W.T. Stead by Grant Richards

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W.T. Stead by Grant Richards

Quoted in Now & Then (August, 1925) pp. 18-19

I confess that when I first set eyes on these volumes [Frederick Whyte, The Life of W. T. Stead] I wondered whether Mr. Whyte had not allowed himself too wide a canvas. The career and interests of W. T. Stead were far-flung, but he died considerably more than a decade ago, and it seemed to me, as a publisher, likely that Mr. Whyte was providing the public with more than it could happily assimilate.

I do not think so now. He has made wonderful use of his material. I do not see that he could have written at less length or quoted less than he has done. Indeed, there are a dozen episodes that I should have liked to see treated more generously. ‘ W.T.S.’ touched life at so many points. There is no doubt that the man himself does emerge from Mr. Whyte’s pages. In effect, I saw ‘W.T.S.’ every day for seven years, and there is very little in the characterization with which I do not find myself in agreement, although, personally, I should have liked Mr. Whyte to have made up his mind more definitely about the ‘spook’ business- should have liked him, in fact, to have seen in the beginning of that unfortunate entanglement the first hint of his subject’s decline. I was working for ‘W.T.S.’ in these days, and my desk was behind a screen in the room next to his own. A seance had been arranged, and I had gone in to tell him that two of his spiritualist friends had arrived, and also to tell him that, unconscious of my presence, they had been laughing together at the ease with which they had been able to impose on him. ‘But don’t tell them,’ I begged; ‘just take care.’ My warning might have remained ungiven for all the attention he paid to it; he knew that in my youthful arrogance I would have nothing to do with his spooks or their sponsors. That day was the eve of my carrying out instructions to go into the country and nurse my lungs, which had frightened my doctor a little. I was just off home when ‘W.T.S.’ rushed out and hauled me into the ‘Sanctum’; it was already full of earnest inquirers- rogues and dupes – but apparently one more person was needed to complete the circle. I suspected at once that ‘W.T.S.’ had told his two visitors, the first to arrive, of my warning. One of them, the medium of the afternoon, looked at me in sinister fashion before simulating the loss of consciousness. Then, after a certain amount of hanky-panky, she turned her face in my direction. The spook that controlled her should enable her to get even with me! ‘That young man,’ she muttered, ‘that young man is imposing both on himself and his employer. He believes he is going into a decline, but overeating is all that is the matter with him.’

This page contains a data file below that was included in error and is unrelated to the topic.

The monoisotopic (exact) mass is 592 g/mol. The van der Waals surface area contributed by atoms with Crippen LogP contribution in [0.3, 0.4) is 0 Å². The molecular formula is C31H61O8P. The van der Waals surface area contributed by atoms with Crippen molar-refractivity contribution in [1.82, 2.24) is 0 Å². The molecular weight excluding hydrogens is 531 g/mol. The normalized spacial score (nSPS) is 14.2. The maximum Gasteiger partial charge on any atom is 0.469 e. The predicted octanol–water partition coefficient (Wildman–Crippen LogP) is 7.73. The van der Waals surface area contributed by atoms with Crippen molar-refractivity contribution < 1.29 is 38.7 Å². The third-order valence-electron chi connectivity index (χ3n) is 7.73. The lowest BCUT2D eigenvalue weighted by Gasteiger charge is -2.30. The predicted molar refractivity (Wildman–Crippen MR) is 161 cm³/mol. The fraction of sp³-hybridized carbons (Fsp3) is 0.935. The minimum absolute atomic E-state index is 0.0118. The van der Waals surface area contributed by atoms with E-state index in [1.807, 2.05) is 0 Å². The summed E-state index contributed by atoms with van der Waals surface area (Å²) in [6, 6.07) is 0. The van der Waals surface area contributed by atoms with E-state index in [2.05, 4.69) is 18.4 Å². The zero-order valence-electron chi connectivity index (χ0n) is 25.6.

It is not, however, of that ‘W.T.S.’ I think, or like to think, but rather of the ‘W.T.S’ of those fiery months and years after the early summer of 1890, when, freed from the interferences and fears of Yates Thompson and Sir George Newnes, he flung himself into the conduct of the Review of Reviews; of the ‘W.T.S.[‘] who would take his coat off and work in his shirt sleeves at the midnight manipulation of the bales of his magazine (we did our own publishing in those early days); of the ‘W.T.S.’ who would help with the wrapping of the subscribers’ copies; of the ‘W.T.S.’ who would stride to and fro in his ‘Sanctum’ beneath the portrait of Oliver Cromwell and expound his schemes, flourishing an old musket the while (he had a magnificent conception of ends, had ‘W.T.S.’, but very little idea of means); of the ‘W.T.S.’ who assured me…that he had never had a dress suit in his life, and for whom I had to arrange that my own rather shocked tailor (‘ – and the coat is to button, sir!’) should make one in twelve hours that he might be fitly clothed in America; of the ‘W.T.S.’ who combined indiscretion and kindliness of heart and sympathetic understanding in degrees that I have never seen approached – and these are the aspects of ‘W.T.S.’ that, with others, Mr. Frederic Whyte brings out. I tell you it was something of a job to be a combination of doorkeeper and secretary, errand boy and sub-editor to a man like that. About such vexed subjects as the ‘Maiden Tribute’ Mr. Whyte is sufficiently frank. Mr. Havelock Ellis’s note in an appendix, ‘Stead’s Obsession with Sex,’ is, I am sure, substantially correct. It reminds me of, and agrees with, an epigram of Mrs. Lynn-Linton’s which, although she was an old lady when she uttered it, an old Victorian lady, I cannot quote here with propriety. Oh, and I should like to add a special line of appreciation of Mr. Robertson Scott’s contribution.